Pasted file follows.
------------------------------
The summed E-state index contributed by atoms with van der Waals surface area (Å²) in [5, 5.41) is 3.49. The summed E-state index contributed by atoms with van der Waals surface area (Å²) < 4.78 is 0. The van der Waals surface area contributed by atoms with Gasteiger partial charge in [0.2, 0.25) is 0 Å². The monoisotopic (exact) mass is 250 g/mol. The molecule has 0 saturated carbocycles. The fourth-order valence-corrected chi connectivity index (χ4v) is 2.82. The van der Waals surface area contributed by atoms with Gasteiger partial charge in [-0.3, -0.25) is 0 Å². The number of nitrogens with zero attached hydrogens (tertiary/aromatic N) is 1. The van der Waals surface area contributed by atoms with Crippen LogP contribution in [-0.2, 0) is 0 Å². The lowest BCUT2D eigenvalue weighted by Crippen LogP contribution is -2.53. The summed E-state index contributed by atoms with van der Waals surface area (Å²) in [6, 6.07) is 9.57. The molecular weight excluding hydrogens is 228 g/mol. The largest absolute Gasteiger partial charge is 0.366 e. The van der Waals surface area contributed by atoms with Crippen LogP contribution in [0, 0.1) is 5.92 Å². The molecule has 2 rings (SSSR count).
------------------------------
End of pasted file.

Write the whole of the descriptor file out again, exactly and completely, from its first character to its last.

The summed E-state index contributed by atoms with van der Waals surface area (Å²) in [5, 5.41) is 3.49. The summed E-state index contributed by atoms with van der Waals surface area (Å²) < 4.78 is 0. The van der Waals surface area contributed by atoms with Gasteiger partial charge in [0.2, 0.25) is 0 Å². The monoisotopic (exact) mass is 250 g/mol. The molecule has 0 saturated carbocycles. The fourth-order valence-corrected chi connectivity index (χ4v) is 2.82. The van der Waals surface area contributed by atoms with Gasteiger partial charge in [-0.3, -0.25) is 0 Å². The number of nitrogens with zero attached hydrogens (tertiary/aromatic N) is 1. The van der Waals surface area contributed by atoms with Crippen LogP contribution in [-0.2, 0) is 0 Å². The lowest BCUT2D eigenvalue weighted by Crippen LogP contribution is -2.53. The summed E-state index contributed by atoms with van der Waals surface area (Å²) in [6, 6.07) is 9.57. The molecular weight excluding hydrogens is 228 g/mol. The largest absolute Gasteiger partial charge is 0.366 e. The van der Waals surface area contributed by atoms with Crippen LogP contribution in [0, 0.1) is 5.92 Å². The molecule has 2 rings (SSSR count).